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Embryonic Stem Cell-Derived Neural Stem Cells Fuse with Microglia and Mature Neurons.

Cusulin, Carlo; Monni, Emanuela LU ; Ahlenius, Henrik LU ; Wood, James LU ; Brune, Jan Claas; Lindvall, Olle LU and Kokaia, Zaal LU (2012) In Stem Cells
Abstract
Transplantation of neural stem cells (NSCs) is a novel strategy to restore function in the diseased brain, acting through multiple mechanisms, e.g., neuronal replacement, neuroprotection and modulation of inflammation. Whether transplanted NSCs can operate by fusing with microglial cells or mature neurons is largely unknown. Here we have studied the interaction of a mouse embryonic stem cell-derived neural stem (NS) cell line with rat and mouse microglia and neurons in vitro and in vivo. We show that NS cells spontaneously fuse with co-cultured cortical neurons, and that this process requires the presence of microglia. Our in vitro data indicate that the NS cells can first fuse with microglia, and then with neurons. The fused NS/microglial... (More)
Transplantation of neural stem cells (NSCs) is a novel strategy to restore function in the diseased brain, acting through multiple mechanisms, e.g., neuronal replacement, neuroprotection and modulation of inflammation. Whether transplanted NSCs can operate by fusing with microglial cells or mature neurons is largely unknown. Here we have studied the interaction of a mouse embryonic stem cell-derived neural stem (NS) cell line with rat and mouse microglia and neurons in vitro and in vivo. We show that NS cells spontaneously fuse with co-cultured cortical neurons, and that this process requires the presence of microglia. Our in vitro data indicate that the NS cells can first fuse with microglia, and then with neurons. The fused NS/microglial cells express markers and retain genetic and functional characteristics of both parental cell types, being able to respond to microglia-specific stimuli (LPS and IL-4/IL-13) and to differentiate to neurons and astrocytes. The NS cells fuse with microglia, at least partly, through interaction between phosphatidylserine (PS) exposed on the surface of NS cells and CD36 receptor on microglia. Transplantation of NS cells into rodent cortex results in fusion with mature pyramidal neurons, which often carry two nuclei, a process probably mediated by microglia. The fusogenic role of microglia could be even more important after NSC transplantation into brains affected by neurodegenerative diseases associated with microglia activation. It remains to be elucidated how the occurrence of the fused cells will influence the functional outcome after NSC transplantation in the diseased brain. (Less)
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author
organization
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type
Contribution to journal
publication status
published
subject
in
Stem Cells
publisher
AlphaMed Press
external identifiers
  • WOS:000311493600006
  • PMID:22961761
  • Scopus:84870334957
ISSN
1549-4918
DOI
10.1002/stem.1227
language
English
LU publication?
yes
id
cf5fb693-b6e0-4d63-a356-e434db71738b (old id 3124087)
alternative location
http://www.ncbi.nlm.nih.gov/pubmed/22961761?dopt=Abstract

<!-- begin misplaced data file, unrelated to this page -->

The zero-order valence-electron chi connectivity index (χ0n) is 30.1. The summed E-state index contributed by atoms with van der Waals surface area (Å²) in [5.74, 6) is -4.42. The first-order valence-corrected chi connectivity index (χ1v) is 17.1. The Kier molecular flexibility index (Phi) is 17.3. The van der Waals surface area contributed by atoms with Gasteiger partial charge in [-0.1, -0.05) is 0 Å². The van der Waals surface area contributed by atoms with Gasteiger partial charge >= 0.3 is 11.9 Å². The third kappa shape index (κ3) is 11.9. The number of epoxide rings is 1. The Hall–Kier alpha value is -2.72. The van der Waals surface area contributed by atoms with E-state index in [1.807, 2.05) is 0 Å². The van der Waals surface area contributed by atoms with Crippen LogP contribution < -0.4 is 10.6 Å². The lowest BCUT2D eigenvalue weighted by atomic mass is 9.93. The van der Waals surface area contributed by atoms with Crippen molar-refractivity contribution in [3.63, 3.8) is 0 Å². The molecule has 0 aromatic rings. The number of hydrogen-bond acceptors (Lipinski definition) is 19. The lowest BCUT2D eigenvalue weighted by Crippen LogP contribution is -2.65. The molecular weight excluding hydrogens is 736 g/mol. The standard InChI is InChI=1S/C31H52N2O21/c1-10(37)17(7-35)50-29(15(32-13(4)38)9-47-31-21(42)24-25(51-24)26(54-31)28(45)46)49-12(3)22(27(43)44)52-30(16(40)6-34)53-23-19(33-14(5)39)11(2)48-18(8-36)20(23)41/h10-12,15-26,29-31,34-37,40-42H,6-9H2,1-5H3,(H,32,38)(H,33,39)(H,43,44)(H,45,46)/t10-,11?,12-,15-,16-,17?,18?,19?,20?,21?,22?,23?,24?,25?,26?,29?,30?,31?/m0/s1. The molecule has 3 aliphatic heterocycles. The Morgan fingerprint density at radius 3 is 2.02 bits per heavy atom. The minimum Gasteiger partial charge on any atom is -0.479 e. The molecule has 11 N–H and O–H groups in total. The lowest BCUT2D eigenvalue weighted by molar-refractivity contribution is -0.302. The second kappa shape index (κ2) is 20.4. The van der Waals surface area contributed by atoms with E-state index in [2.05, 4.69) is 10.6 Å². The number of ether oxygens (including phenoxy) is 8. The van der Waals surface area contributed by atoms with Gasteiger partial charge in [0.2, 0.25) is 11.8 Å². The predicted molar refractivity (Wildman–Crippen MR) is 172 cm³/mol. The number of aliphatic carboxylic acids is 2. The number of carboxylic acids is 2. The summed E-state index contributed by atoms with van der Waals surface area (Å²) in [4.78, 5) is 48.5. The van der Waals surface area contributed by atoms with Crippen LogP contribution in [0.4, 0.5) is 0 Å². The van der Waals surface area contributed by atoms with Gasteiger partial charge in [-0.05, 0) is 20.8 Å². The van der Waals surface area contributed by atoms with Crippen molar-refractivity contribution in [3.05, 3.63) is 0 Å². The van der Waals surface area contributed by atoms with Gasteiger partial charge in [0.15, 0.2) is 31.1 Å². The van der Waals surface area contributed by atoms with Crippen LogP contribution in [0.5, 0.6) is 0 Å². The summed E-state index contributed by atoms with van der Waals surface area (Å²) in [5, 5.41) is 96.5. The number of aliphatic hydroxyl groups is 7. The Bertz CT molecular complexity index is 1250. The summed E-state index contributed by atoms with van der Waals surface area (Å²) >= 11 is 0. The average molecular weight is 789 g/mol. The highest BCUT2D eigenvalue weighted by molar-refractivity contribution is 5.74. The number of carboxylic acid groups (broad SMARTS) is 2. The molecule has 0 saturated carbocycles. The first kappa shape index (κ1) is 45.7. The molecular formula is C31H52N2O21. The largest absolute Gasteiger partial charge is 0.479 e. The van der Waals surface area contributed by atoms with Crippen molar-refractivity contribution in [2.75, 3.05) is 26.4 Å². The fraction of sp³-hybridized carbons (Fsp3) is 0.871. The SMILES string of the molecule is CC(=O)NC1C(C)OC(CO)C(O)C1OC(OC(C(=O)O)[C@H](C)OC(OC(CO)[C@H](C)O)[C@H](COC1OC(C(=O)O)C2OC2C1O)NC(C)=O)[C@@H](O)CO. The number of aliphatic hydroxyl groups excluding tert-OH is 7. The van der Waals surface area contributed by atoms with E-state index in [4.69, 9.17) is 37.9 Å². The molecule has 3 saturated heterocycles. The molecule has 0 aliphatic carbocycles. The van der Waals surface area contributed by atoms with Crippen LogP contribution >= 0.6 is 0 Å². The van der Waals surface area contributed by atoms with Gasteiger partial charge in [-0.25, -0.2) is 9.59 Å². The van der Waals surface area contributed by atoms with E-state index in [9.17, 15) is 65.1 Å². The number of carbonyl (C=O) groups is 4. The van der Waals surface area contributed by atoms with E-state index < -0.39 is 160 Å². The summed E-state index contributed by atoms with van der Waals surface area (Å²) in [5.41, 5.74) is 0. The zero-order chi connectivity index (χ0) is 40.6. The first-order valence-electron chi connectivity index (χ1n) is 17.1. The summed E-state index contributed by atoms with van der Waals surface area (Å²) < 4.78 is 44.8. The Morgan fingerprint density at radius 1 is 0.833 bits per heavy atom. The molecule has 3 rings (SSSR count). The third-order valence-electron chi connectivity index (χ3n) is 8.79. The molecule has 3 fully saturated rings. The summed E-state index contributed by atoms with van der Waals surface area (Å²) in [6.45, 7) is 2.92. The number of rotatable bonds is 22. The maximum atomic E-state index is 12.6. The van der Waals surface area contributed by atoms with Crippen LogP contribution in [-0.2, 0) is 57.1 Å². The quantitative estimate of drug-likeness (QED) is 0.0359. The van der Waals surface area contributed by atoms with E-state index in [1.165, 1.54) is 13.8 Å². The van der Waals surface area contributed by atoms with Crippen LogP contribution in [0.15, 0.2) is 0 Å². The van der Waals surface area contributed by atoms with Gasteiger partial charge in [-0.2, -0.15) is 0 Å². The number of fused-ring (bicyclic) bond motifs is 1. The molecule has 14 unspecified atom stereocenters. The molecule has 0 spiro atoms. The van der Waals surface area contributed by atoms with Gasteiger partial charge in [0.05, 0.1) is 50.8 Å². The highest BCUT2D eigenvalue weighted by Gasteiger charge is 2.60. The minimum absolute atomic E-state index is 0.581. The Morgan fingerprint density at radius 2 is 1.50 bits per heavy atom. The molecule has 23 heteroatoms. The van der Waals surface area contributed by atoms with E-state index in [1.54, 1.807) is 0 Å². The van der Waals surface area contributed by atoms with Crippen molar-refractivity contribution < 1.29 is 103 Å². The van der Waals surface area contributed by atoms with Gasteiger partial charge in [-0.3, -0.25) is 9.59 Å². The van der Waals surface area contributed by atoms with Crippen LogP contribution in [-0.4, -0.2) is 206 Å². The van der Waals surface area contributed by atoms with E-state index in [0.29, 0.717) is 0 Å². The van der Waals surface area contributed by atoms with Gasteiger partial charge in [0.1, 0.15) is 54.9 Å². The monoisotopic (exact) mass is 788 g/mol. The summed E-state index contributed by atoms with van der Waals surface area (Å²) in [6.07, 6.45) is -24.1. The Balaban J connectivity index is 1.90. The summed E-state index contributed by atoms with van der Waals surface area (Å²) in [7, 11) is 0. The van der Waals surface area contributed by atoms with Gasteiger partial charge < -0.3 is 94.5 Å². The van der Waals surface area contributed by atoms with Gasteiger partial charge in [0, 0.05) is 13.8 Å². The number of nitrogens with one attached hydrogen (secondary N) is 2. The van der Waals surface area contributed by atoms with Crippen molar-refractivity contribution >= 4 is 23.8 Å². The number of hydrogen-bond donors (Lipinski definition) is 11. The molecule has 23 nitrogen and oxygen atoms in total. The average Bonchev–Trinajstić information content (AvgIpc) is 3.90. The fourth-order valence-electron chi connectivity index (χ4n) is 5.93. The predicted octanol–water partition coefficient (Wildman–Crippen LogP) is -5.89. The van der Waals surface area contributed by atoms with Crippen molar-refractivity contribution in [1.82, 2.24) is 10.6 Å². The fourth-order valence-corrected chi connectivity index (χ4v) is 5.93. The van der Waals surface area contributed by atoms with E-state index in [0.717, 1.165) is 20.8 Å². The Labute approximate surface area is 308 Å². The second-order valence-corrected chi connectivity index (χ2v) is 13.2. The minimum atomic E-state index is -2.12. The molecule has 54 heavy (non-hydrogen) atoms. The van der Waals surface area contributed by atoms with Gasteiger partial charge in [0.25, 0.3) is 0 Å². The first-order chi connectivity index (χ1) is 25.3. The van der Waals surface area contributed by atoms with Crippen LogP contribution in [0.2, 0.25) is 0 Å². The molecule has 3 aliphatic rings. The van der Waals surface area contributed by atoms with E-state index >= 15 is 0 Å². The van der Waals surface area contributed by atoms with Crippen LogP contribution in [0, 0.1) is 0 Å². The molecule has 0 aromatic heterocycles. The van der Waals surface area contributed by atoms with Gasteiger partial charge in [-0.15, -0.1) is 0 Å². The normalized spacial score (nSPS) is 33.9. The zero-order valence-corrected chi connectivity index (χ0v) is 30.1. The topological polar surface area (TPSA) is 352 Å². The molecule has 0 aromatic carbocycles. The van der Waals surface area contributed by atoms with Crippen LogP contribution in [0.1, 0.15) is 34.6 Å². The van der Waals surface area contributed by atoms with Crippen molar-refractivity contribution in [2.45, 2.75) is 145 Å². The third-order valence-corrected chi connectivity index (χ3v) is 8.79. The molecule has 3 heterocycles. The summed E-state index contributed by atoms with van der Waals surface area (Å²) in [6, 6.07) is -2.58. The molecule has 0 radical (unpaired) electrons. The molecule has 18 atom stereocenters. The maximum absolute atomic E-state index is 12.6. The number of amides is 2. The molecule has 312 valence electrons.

date added to LUP
2012-10-04 17:29:15
date last changed
2016-11-01 10:22:41
@misc{cf5fb693-b6e0-4d63-a356-e434db71738b,
  abstract     = {Transplantation of neural stem cells (NSCs) is a novel strategy to restore function in the diseased brain, acting through multiple mechanisms, e.g., neuronal replacement, neuroprotection and modulation of inflammation. Whether transplanted NSCs can operate by fusing with microglial cells or mature neurons is largely unknown. Here we have studied the interaction of a mouse embryonic stem cell-derived neural stem (NS) cell line with rat and mouse microglia and neurons in vitro and in vivo. We show that NS cells spontaneously fuse with co-cultured cortical neurons, and that this process requires the presence of microglia. Our in vitro data indicate that the NS cells can first fuse with microglia, and then with neurons. The fused NS/microglial cells express markers and retain genetic and functional characteristics of both parental cell types, being able to respond to microglia-specific stimuli (LPS and IL-4/IL-13) and to differentiate to neurons and astrocytes. The NS cells fuse with microglia, at least partly, through interaction between phosphatidylserine (PS) exposed on the surface of NS cells and CD36 receptor on microglia. Transplantation of NS cells into rodent cortex results in fusion with mature pyramidal neurons, which often carry two nuclei, a process probably mediated by microglia. The fusogenic role of microglia could be even more important after NSC transplantation into brains affected by neurodegenerative diseases associated with microglia activation. It remains to be elucidated how the occurrence of the fused cells will influence the functional outcome after NSC transplantation in the diseased brain.},
  author       = {Cusulin, Carlo and Monni, Emanuela and Ahlenius, Henrik and Wood, James and Brune, Jan Claas and Lindvall, Olle and Kokaia, Zaal},
  issn         = {1549-4918},
  language     = {eng},
  month        = {09},
  publisher    = {ARRAY(0x986cf08)},
  series       = {Stem Cells},
  title        = {Embryonic Stem Cell-Derived Neural Stem Cells Fuse with Microglia and Mature Neurons.},
  url          = {http://dx.doi.org/10.1002/stem.1227},
  year         = {2012},
}